Despite some of the meals having high sugar levels, these are easy to spot as the ingredients list is so simple. No high-fructose corn syrup here!
Most VFS meals are very low in protein. However, the meals with beans actually do have a decent amount of protein per serving. Considering that you will probably need to eat two servings to meet calorie needs, the protein amount is more than adequate.
I’d still recommend supplementing the VFS meals with other protein, such as from their freeze-dried meat packs.
Most of the entrees are fairly high in salt, but a couple stand out above the rest. One serving of the enchilada beans and rice contains a whopping 1210mg of sodium – 53% of your recommended daily allowance. If you were just having one serving, this wouldn’t be an issue, but for most people, two servings will make up a decent meal.
That said, several of the meals are less salty, so you could balance this out over the day by combining the beans and rice with the sweet and sour Asian rice or wild risotto which contain much less sodium.
Vitamins and Minerals
The meals contain small amounts of vitamins and minerals (relevant ones are included on ingredient labels) but generally not in sufficient quantities to meet your recommended daily allowance. In particular, the breakfasts don’t have as much calcium or other nutrients as I’d expect, given these are often fortified.
Adding servings of milk and freeze-dried meat to your meals will significantly boost your calcium, iron, potassium and vitamin D intake.
All Valley Food’s emergency food has a 25-year shelf life, regardless of pack size. While you may be tempted to look at cheaper options for freeze-dried fruit, vegetables or milk, bear in mind that most packs you buy in the grocery store will only have a shelf life of a year or two.
Food is packaged in heavy-duty Mylar bags along with a food-safe oxygen absorber. This absorbs any oxygen trapped in the bag and is worth replacing in the bag if you’re having to open and reseal it over a few days. Just make sure it doesn’t end up in your mac and cheese!
The bags are packed into sturdy 5.3-gallon rectangular buckets to give extra protection from water, chemicals and pests.
One downside is that some of the pack sizes are quite large for a single person. Most of the entrees come in 5-serving packs, but the breakfasts are 10-serving packs, so you’ll be eating the same meal for several days. However, the Mylar bags are resealable and if you reuse the oxygen absorber, your food should stay good to eat for a while.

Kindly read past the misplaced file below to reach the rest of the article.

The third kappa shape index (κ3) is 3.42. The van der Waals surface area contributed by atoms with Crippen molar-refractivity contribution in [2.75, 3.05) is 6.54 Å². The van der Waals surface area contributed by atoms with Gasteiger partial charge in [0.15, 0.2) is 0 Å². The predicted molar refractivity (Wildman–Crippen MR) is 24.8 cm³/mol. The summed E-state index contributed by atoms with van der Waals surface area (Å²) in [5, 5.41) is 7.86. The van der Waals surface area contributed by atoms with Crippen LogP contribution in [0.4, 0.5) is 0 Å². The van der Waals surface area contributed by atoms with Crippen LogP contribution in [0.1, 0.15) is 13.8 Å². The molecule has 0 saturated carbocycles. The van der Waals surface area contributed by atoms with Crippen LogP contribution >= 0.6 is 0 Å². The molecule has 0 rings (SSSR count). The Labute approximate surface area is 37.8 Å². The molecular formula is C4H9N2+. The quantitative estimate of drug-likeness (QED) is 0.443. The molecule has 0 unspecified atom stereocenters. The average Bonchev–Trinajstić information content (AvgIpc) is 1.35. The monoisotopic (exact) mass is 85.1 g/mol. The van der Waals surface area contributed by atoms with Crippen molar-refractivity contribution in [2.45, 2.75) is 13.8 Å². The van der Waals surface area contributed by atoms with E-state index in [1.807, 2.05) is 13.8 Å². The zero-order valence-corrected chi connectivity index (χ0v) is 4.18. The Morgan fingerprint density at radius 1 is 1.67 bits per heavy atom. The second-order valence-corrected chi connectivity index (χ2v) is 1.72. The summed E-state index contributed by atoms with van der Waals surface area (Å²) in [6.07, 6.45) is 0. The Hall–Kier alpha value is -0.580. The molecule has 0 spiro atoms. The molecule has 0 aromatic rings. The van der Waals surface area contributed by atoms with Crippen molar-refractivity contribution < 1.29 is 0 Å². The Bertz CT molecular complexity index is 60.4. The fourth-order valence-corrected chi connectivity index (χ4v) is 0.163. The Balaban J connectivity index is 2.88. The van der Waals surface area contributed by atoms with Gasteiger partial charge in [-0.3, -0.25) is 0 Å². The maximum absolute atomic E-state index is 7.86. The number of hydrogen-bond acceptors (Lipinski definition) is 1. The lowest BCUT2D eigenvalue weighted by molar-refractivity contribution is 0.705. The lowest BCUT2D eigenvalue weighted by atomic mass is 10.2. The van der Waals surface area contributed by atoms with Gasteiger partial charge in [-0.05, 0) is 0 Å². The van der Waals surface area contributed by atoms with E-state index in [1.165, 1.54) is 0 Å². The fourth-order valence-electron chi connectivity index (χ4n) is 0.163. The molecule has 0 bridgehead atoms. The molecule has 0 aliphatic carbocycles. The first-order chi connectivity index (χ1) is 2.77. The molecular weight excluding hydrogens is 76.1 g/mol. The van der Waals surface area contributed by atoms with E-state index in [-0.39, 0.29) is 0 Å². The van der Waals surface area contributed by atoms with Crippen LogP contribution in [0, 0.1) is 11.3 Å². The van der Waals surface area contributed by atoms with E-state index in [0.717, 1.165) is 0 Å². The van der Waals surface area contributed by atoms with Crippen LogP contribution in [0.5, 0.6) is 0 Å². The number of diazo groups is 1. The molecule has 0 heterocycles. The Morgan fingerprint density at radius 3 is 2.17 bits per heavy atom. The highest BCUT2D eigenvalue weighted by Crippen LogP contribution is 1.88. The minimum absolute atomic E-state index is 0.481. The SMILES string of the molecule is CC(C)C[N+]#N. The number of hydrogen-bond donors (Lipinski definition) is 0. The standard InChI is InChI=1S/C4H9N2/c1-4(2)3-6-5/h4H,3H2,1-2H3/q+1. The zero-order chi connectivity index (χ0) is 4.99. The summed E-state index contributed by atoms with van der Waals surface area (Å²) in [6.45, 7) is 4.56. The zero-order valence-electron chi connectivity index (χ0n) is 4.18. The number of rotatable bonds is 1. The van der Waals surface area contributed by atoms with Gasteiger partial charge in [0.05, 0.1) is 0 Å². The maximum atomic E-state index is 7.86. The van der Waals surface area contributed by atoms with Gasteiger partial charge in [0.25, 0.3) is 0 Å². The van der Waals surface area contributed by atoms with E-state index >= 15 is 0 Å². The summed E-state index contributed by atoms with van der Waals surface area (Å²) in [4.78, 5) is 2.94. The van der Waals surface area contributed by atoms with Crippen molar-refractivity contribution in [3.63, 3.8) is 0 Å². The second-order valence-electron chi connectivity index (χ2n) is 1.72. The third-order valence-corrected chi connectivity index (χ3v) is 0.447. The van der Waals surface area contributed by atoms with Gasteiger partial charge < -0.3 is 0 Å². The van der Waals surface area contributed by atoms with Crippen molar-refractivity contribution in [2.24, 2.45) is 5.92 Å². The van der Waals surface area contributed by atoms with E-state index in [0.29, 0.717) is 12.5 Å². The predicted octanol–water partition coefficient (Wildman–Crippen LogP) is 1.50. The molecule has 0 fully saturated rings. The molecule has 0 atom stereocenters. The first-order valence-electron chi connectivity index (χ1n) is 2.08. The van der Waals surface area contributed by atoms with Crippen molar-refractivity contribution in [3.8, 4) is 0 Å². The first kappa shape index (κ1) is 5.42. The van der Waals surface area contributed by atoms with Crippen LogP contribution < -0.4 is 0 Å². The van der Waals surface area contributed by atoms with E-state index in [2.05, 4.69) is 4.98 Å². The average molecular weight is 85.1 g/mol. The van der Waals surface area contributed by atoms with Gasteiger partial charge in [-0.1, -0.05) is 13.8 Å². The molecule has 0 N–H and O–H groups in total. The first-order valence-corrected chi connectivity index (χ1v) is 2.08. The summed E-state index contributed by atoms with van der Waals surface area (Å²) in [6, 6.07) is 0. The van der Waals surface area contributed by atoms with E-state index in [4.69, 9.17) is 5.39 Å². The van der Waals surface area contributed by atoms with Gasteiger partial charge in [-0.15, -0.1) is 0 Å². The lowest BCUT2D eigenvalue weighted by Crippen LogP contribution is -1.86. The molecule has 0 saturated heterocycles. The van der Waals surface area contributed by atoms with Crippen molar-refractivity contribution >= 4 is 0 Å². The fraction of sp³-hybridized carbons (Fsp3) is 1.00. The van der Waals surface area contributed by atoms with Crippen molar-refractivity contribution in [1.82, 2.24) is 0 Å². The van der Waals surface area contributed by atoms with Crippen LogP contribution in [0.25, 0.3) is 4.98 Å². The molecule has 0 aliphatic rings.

Cost and Value for Money
Like with other freeze-dried meal companies, Valley Food Storage kits are not cheap. Their daily meal kits (with 2,000 calories per day) end up costing around $12 to $14.50 per day. The larger the kit you buy, the cheaper it ends up being.
While $12 per day doesn’t seem expensive, bear in mind that the meals mostly consist of cheap carbs like oats and pasta. There is very little in terms of fruits and veggies. None of the meals have meat: “meat” meals actually just contain chicken or beef broth.
Despite this, Valley Food Storage still ends up being one of the cheapest emergency food suppliers. If you are on a very strict budget, I’d recommend doing some of your own food preps with Mylar bags and oxygen absorbers!
Valley Food meals are available on their website and you may occasionally come across their products in more mainstream stores such as Amazon.
There’s a 30-day return policy (shorter than many other companies), though you’ll have to cover your own shipping costs for returned items.
Most orders ship within five business days, but at periods of peak demand delivery understandably takes a lot longer.
Unlike some other companies, Valley Farm usually has clear information on these timescales and what they’re doing to expedite shipping front and center on their website.
Customer Service and Incentives
Valley Food offers a 100% satisfaction guarantee. Their Valley Rewards scheme offers discounts on purchases when you collect points.
Reviews of their customer service are mixed. While there are plenty of happy customers, they also seem to have some issues with delivering orders on time (though this can sometimes be the fault of the shipping agent rather than the supplier).
Don’t wait until disaster strikes to order.
Valley Food Storage came top overall in our comparison of the best emergency food suppliers and with good reason. They offer great-tasting food at a reasonable price with the option to add on bulk ingredients.
I’d recommend getting some of their 175-serving buckets and supplementing the meals in these with their bulk ingredient buckets. This will increase the calorie total while also giving you more flavor and nutrition.